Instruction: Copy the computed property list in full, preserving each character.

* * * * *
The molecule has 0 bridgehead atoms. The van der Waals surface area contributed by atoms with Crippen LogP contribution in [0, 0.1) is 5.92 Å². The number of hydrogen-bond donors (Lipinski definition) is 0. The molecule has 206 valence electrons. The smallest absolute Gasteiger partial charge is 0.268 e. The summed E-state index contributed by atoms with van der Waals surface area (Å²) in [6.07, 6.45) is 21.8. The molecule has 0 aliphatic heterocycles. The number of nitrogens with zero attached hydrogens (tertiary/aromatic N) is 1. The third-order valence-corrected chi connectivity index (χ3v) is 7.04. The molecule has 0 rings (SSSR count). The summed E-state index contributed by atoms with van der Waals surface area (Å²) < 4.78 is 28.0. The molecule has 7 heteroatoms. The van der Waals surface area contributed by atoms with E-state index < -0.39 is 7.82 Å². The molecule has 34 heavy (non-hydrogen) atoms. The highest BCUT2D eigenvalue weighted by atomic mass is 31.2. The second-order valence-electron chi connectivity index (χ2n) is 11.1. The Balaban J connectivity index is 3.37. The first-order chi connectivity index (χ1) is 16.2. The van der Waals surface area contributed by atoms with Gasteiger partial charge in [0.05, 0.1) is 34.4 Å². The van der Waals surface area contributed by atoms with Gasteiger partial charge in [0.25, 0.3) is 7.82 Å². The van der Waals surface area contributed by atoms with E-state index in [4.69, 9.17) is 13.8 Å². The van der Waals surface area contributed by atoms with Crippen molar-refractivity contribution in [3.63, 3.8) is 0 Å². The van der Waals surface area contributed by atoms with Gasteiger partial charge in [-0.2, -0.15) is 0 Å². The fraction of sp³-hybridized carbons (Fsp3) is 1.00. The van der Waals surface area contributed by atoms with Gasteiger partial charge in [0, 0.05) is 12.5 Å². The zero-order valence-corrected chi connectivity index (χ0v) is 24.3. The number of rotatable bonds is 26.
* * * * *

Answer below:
The molecule has 0 bridgehead atoms. The van der Waals surface area contributed by atoms with Crippen LogP contribution in [0, 0.1) is 5.92 Å². The number of hydrogen-bond donors (Lipinski definition) is 0. The molecule has 206 valence electrons. The smallest absolute Gasteiger partial charge is 0.268 e. The summed E-state index contributed by atoms with van der Waals surface area (Å²) in [6.07, 6.45) is 21.8. The molecule has 0 aliphatic heterocycles. The number of nitrogens with zero attached hydrogens (tertiary/aromatic N) is 1. The third-order valence-corrected chi connectivity index (χ3v) is 7.04. The molecule has 0 rings (SSSR count). The summed E-state index contributed by atoms with van der Waals surface area (Å²) < 4.78 is 28.0. The molecule has 7 heteroatoms. The van der Waals surface area contributed by atoms with E-state index < -0.39 is 7.82 Å². The molecule has 34 heavy (non-hydrogen) atoms. The highest BCUT2D eigenvalue weighted by atomic mass is 31.2. The second-order valence-electron chi connectivity index (χ2n) is 11.1. The Balaban J connectivity index is 3.37. The first-order chi connectivity index (χ1) is 16.2. The van der Waals surface area contributed by atoms with Gasteiger partial charge in [0.05, 0.1) is 34.4 Å². The van der Waals surface area contributed by atoms with Gasteiger partial charge in [0.25, 0.3) is 7.82 Å². The van der Waals surface area contributed by atoms with E-state index in [4.69, 9.17) is 13.8 Å². The van der Waals surface area contributed by atoms with Crippen molar-refractivity contribution in [3.63, 3.8) is 0 Å². The van der Waals surface area contributed by atoms with Gasteiger partial charge in [-0.2, -0.15) is 0 Å². The fraction of sp³-hybridized carbons (Fsp3) is 1.00. The van der Waals surface area contributed by atoms with Gasteiger partial charge in [0, 0.05) is 12.5 Å². The zero-order valence-corrected chi connectivity index (χ0v) is 24.3. The number of rotatable bonds is 26.